Ken: So what are some of the key things banks should be thinking about in terms of getting their people on board to achieve the most out of these transformations?

Soula Courlas: We need to make it easy for people to see how their own sense of purpose or how their own unique capabilities can contribute to a bigger mission-driven purpose for the organization. We need to seek to understand what is holding people back or creating friction that has them not wanting to engage and address the root of things.

And also important is to keep a pulse on how much change is going on simultaneously and watch for signs of fatigue and saturation, which includes markers like around quality, timeliness, resistance, etc. 

Ken: So clearly leadership is extremely important and we're certainly asking a lot of our leaders today. So what are some of the things banks can be doing in terms of enabling their workforce and their leaders to thrive in this environment?

Soula Courlas: A few things come to mind. One of them is to reexamine the pace of work and find ways to make space for thinking time or ways to reduce that cognitive overload. Interpersonal conflict is another key impediment to workplace wellbeing. People thrive when they feel connected, respected and included.

You know, it starts with leaders who understand how the brain works in terms of shifting people from that fixed mindset, which is more focused on performance and perfection, to a mindset that is focused on growth or a learning mindset that is critical to innovation and to the transformation agendas we have in front of us. Leaders can also work to help make changes and disruptive forces friendly by being aware of the fears that they may evoke and helping people see that bigger, longer term picture of the benefits.

Ken: Certainly it's exciting opportunities for banks to lean in and use this as an opportunity to address the challenges and actually develop a competitive advantage. So if you had to leave our viewers with a few key takeaways on the topic, what would they be?

Soula Courlas: Lean into your purpose. Ensure your workforce. Know they're making a difference now and in the future. Identify those core skills and refresh your talent strategy to attract and retain the skills. Help managers help employees provide upskilling on managing in a hybrid world, how to spot microaggressions and toxic/taxing behavior and burnout, and how to create a culture of innovation and collaboration. Consider how technology and AI supported solutions could actually improve ways of working. And last but not least, provide clear communication that builds trust, engagement, and authenticity.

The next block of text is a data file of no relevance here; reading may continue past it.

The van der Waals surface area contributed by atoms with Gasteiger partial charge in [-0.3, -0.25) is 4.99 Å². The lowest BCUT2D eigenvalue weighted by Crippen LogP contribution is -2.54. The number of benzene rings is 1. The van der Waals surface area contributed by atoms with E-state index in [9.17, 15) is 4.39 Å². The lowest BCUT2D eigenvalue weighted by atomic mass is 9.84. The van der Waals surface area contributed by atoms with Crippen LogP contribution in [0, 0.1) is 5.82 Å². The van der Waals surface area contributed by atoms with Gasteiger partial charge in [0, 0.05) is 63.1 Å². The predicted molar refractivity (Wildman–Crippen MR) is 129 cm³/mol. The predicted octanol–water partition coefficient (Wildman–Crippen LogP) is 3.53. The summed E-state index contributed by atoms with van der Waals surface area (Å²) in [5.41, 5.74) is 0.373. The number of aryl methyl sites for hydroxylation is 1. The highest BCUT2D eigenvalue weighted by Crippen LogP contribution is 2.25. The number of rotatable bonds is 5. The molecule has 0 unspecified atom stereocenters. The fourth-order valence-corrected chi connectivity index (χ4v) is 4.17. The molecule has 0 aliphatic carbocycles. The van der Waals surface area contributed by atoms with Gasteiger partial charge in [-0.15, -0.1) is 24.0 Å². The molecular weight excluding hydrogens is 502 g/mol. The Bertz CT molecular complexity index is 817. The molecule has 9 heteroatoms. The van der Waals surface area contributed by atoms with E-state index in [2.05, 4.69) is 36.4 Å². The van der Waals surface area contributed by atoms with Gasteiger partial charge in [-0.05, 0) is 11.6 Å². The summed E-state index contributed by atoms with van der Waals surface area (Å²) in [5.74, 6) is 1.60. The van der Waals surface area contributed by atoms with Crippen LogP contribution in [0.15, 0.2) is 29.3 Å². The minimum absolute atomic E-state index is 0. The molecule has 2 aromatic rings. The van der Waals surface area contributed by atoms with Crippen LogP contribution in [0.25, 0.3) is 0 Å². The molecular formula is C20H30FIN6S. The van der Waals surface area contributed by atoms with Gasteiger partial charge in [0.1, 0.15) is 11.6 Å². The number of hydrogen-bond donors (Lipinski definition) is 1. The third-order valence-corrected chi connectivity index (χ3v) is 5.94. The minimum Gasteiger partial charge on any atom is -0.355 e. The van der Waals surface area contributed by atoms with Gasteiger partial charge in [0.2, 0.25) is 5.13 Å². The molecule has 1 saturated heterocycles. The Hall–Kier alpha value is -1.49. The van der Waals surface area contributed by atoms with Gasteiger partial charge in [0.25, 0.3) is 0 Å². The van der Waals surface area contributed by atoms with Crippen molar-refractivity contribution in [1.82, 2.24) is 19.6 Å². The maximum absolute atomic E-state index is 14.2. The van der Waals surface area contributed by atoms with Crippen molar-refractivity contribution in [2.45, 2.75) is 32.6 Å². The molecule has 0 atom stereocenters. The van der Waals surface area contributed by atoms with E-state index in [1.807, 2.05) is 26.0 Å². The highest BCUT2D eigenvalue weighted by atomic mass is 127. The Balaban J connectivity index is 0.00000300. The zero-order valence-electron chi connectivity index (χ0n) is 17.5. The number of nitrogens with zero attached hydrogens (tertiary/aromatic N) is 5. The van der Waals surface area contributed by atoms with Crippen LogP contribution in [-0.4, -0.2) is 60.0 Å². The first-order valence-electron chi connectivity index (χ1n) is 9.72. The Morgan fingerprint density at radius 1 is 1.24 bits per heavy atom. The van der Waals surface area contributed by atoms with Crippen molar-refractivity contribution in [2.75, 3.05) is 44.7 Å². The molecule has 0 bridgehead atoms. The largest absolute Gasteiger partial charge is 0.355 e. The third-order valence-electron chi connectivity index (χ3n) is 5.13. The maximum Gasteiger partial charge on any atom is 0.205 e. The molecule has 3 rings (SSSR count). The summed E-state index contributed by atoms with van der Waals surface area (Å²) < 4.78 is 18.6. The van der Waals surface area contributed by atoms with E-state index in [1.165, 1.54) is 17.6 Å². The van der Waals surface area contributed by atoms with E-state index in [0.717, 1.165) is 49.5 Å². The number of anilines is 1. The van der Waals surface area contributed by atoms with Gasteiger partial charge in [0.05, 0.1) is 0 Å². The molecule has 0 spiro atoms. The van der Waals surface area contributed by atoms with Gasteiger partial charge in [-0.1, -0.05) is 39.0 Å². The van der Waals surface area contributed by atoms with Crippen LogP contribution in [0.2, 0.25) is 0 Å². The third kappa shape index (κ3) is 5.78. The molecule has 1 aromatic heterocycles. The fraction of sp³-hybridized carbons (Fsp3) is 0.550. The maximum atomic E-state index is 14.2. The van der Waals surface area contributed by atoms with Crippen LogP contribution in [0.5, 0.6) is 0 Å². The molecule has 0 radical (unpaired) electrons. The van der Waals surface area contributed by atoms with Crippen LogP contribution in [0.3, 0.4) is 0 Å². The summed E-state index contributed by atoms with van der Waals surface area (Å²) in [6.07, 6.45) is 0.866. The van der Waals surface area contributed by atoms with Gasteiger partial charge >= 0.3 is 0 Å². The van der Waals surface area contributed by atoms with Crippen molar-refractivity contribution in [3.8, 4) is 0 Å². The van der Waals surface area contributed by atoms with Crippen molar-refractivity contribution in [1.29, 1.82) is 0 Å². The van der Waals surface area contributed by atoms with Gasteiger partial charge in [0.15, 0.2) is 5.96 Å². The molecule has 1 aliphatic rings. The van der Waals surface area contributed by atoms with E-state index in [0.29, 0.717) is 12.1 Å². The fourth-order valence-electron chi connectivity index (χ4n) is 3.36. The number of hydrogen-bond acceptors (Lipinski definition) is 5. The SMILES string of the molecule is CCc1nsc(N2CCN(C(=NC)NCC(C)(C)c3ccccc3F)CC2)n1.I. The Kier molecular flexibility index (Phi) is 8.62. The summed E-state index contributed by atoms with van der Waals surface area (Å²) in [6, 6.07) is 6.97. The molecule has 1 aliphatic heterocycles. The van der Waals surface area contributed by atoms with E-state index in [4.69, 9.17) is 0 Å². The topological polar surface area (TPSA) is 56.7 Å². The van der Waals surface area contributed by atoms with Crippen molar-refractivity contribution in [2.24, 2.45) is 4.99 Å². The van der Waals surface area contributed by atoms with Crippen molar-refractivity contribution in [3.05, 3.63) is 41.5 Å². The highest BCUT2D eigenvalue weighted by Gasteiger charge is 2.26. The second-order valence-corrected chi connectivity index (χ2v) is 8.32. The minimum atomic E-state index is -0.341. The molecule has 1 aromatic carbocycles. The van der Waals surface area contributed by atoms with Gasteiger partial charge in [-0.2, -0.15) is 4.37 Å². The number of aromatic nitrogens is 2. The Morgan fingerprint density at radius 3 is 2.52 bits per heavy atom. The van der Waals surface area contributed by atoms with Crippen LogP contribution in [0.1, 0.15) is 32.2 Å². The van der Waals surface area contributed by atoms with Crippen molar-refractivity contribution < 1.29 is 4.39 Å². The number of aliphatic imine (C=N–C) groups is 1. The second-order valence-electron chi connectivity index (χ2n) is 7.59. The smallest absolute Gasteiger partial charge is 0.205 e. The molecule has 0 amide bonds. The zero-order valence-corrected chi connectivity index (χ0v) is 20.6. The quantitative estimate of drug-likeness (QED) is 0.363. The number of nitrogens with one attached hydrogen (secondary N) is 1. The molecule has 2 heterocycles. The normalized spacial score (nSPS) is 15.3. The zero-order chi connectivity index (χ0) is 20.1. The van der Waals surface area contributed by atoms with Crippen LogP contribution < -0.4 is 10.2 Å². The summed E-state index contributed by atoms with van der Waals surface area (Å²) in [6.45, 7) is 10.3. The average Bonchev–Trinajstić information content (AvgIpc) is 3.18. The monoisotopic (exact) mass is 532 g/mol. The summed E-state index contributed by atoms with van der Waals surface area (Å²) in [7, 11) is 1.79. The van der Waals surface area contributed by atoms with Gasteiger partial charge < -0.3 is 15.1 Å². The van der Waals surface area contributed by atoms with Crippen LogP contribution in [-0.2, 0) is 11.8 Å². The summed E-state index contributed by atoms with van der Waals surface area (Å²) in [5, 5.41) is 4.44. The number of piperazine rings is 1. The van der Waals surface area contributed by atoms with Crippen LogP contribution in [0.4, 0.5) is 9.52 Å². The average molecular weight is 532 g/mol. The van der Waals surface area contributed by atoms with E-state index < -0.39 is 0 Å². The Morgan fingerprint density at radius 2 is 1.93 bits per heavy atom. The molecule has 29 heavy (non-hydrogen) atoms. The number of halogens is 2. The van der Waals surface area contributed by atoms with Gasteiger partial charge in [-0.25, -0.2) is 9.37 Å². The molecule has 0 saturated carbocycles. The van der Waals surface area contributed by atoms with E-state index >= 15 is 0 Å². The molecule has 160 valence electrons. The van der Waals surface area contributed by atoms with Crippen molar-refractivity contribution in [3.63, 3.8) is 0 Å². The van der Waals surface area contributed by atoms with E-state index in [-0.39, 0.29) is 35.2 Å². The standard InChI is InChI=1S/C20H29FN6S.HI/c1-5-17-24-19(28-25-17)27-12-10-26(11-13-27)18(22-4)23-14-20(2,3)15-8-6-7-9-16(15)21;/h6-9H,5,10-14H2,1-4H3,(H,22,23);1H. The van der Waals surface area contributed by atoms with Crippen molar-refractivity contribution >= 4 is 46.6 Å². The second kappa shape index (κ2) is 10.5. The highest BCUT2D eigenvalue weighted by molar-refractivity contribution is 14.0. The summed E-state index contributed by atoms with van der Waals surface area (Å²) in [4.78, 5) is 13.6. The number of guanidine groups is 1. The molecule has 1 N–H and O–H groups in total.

Ken: This has been so interesting and insightful. Thank you so much, Soula, for talking to us.

Soula Courlas: Thank you, Ken, for having me. This has been an absolute pleasure. I love talking about all this. Thank you.

Ken: And thank you so much to our viewers for taking part in this discussion. And what I'd say is if you do want to have a discussion about how you can support your people and enable this transformation and change while bringing your people along, please don't hesitate to reach out to us. Thank you.







"Leaders can also work to help make changes and disruptive forces friendly by being aware of the fears that they may evoke and helping people see that bigger, longer-term picture of the benefits."

Soula Courlas, Partner, Workforce Transformation and National Leader, Organization Design, PwC Canada

About the speakers

Headshot of Soula Courlas

Soula Courlas is a Partner in the Workforce of the Future, Financial Services practice, and National Leader, Organization Design Services. With over 25 years of experience, Soula has led transformational programs reaching more than 80,000 employees and continues to advise senior business leaders on the value of driving a purpose-led and strategically aligned people agenda that creates the conditions for success in an evolving world of work.

Connect with me on LinkedIn

Headshot of Kenneth M. Stoneham

Kenneth Stoneham is a risk assurance services Partner and Canadian Assurance Operations Leader at PwC Canada. With over 10 years of experience, Ken specializes in risk management and information systems with a particular focus on the financial services industry.

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Jason Boggs

Jason Boggs

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John Strevel

John Strevel

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Owen O’Neill

Owen O’Neill

Partner, Strategy& Wealth Management, PwC Canada